# Avoiding accidental earthing, voltage rejection, and voltage dividers for a motor control output circuit

I'm trying to connect up an integrated control DC motor with a 24V output (Motor manual - relevant page p32) with my 10V PLC (PLC Manual), and looking for a little help please.

1. I don't understand why the motor controller output in pic 1 is after R4 - even if my plc was 24V, surely in this position it will be getting a 0V signal? Anyway to connect my 10V PLC through a voltage divider which of my proposed circuits below that is correct, if either?

2. Also the manual states 'The accidental earthing of the outputs or connecting them to a capacitive load will result in them being destroyed.' Does this just mean connecting them directly to Ground without a load (e.g. a resistor) in between? i.e. both my circuits below would be OK?

Oli THE CIRCUIT GIVEN IN THE MANUAL MY PROPOSED CIRCUIT 1 MY PROPOSED CIRCUIT 2

• (1) What is a 10V PLC? Do you mean a PLC 0 - 10 V analog input? (2) Can you include a link to the manuals for the motor and PLC. (3) Does "pic 1" mean "Picture 1" or is it a device in your circuit. (4) What's the difference between your proposed circuits 1 and 2? (5) You can't get negative voltages out of that circuit. Are you expecting to? May 19, 2018 at 11:52
• I've spotted the difference. Answer in progress. May 19, 2018 at 11:59
• @Transistor Hi, manuals added above, cheers May 19, 2018 at 13:05

I don't understand why the motor controller output in pic 1 is after R4 - even if my plc was 24V, surely in this position it will be getting a 0V signal?

R4 and the Zener diode provide a 24 V clamp to protect downstream devices. When S1/S2/S3 is less than 24 V the voltage will be available on OUT_24V_MAX with a source impedance of 4k7. If the voltage exceeds 24 V, and the extract says it can rise to 56 V, then the Zener clamps the voltage to protect the downstream devices.

Anyway to connect my 10V PLC through a voltage divider which of my proposed circuits below that is correct, if either?

Your Circuit 2 outputs 40% of the S1/S2/S3 signal. At 56 V this will be 22 V going to your 0 - 10 V analog input. This is unlikely to end well.

Your Circuit 1 is a better solution but you have forgotten to factor in the R4 value into your divider. We'll need to recalculate and make some assumptions:

• S1/S2/S3 nominal maximum = 24 V.
• S1/S2/S3 absolute maximum = 56 V.
• PLC analog input absolute maximum = 15 V. (You'll have to check the specifications to choose the correct value for this.) simulate this circuit – Schematic created using CircuitLab

Figure 1. The two cases to be considered. In (b) the Zener won't be in breakdown so it is effectively out of circuit.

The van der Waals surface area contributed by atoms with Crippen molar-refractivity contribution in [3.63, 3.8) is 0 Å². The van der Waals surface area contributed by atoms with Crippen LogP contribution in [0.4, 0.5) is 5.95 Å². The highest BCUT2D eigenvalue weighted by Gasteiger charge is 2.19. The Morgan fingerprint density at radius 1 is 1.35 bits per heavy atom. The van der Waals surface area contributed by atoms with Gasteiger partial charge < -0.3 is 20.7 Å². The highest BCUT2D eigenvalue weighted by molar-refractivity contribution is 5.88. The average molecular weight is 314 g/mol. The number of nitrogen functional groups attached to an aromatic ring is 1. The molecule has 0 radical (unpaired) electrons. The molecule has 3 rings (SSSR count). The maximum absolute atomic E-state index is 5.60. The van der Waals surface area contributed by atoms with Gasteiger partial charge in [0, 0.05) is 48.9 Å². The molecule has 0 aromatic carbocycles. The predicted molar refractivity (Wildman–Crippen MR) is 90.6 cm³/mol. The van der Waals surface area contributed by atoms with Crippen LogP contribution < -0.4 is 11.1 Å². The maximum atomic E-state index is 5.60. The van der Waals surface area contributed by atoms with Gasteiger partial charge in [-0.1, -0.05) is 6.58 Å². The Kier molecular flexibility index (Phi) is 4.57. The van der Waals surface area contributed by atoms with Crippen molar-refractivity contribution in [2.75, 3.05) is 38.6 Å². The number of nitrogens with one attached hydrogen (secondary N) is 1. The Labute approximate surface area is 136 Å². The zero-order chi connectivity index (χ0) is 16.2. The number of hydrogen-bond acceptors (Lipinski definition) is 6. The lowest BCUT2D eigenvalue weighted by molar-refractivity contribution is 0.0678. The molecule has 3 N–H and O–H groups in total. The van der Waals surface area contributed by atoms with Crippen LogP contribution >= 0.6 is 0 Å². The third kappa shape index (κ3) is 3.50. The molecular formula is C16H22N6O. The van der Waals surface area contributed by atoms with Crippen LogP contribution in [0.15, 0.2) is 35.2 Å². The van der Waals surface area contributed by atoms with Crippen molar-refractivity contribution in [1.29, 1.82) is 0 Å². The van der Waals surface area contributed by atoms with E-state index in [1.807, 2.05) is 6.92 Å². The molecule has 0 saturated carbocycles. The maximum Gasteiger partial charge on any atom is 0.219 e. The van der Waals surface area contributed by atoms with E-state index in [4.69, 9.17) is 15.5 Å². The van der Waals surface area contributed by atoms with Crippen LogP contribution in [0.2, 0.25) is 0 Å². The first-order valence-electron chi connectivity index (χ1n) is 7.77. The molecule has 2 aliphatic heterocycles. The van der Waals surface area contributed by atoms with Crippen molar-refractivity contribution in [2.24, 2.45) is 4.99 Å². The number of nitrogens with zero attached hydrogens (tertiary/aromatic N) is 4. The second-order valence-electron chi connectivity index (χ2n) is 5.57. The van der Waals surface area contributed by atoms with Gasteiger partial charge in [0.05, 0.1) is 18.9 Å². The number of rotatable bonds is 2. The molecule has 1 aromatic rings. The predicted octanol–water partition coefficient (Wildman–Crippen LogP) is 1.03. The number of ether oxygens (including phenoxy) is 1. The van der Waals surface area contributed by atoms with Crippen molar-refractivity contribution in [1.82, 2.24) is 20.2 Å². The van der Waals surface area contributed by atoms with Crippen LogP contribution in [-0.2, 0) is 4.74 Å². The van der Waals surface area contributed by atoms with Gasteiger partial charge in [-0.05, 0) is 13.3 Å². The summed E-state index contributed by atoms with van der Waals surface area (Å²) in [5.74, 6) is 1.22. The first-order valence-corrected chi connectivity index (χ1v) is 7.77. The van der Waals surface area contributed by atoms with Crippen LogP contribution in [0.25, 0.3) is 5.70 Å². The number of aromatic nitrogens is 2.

From (a) we can write the equation $$24 \frac {R_3}{R_2+R_3} = 15 \tag 1$$

From (b) we can write: $$24 \frac {R_3}{4k7+R_2+R_3} = 10 \tag 2$$

The simultaneous equations are: $$24 R_3 = 15 R_2 + 15 R_3 \tag 3$$ $$24 R_3 = 10 \times 4k7 + 10 R_2 + 10 R_3 \tag 4$$

which can be solved to show

$$R_2 + R_3 = 9.4k \tag 5$$

Now we know that the whole R1 + R2 + R3 chain will be 4k7 + 9k4 = 14k1. Since the ratio required to drop 24 V to 10 V is $\frac {10}{24} = 0.417$ you can calculate the value of R3 and, after that, R2.

Also the manual states 'The accidental earthing of the outputs or connecting them to a capacitive load will result in them being destroyed.' Does this just mean connecting them directly to ground without a load (e.g. a resistor) in between?

Yes. A short circuit will overload and destroy T8. A large capacitive load will initially present as a short-circuit while it is charging up. Excessive current may result and again T8 will be the victim. R4 will provide some protection against this or a short.

i.e. both my circuits below would be OK?

Both will protect T8. Circuit 1 will protect the PLC.

Update: the LabJack PLC specifications state that the analog input can tolerate -20 to +20 without damage.

• Hi Transistor, one more thing - Should the outputs above be grounded to the PLC ground, or the SMPS which is supplying the 24V, or does it not matter? Many thanks May 22, 2018 at 20:29
• First make sure that the ground of PLC is connected to the SMPS ground or this won't work. With this circuit it won't matter which end R3 is grounded at. May 22, 2018 at 20:42
• The power for the PLC is via USB from a PC. Are you saying ALSO connect the PLC ground to the SMPS ground? May 22, 2018 at 21:22
• Yes. The voltage on the motor controller output is referenced to its ground. The voltage read by the PLC is referenced to its ground. Both grounds need to be connected otherwise there is no return path from the PLC input to the motor controller. You can't have just one wire from one circuit to another. You must have a return path. May 22, 2018 at 21:30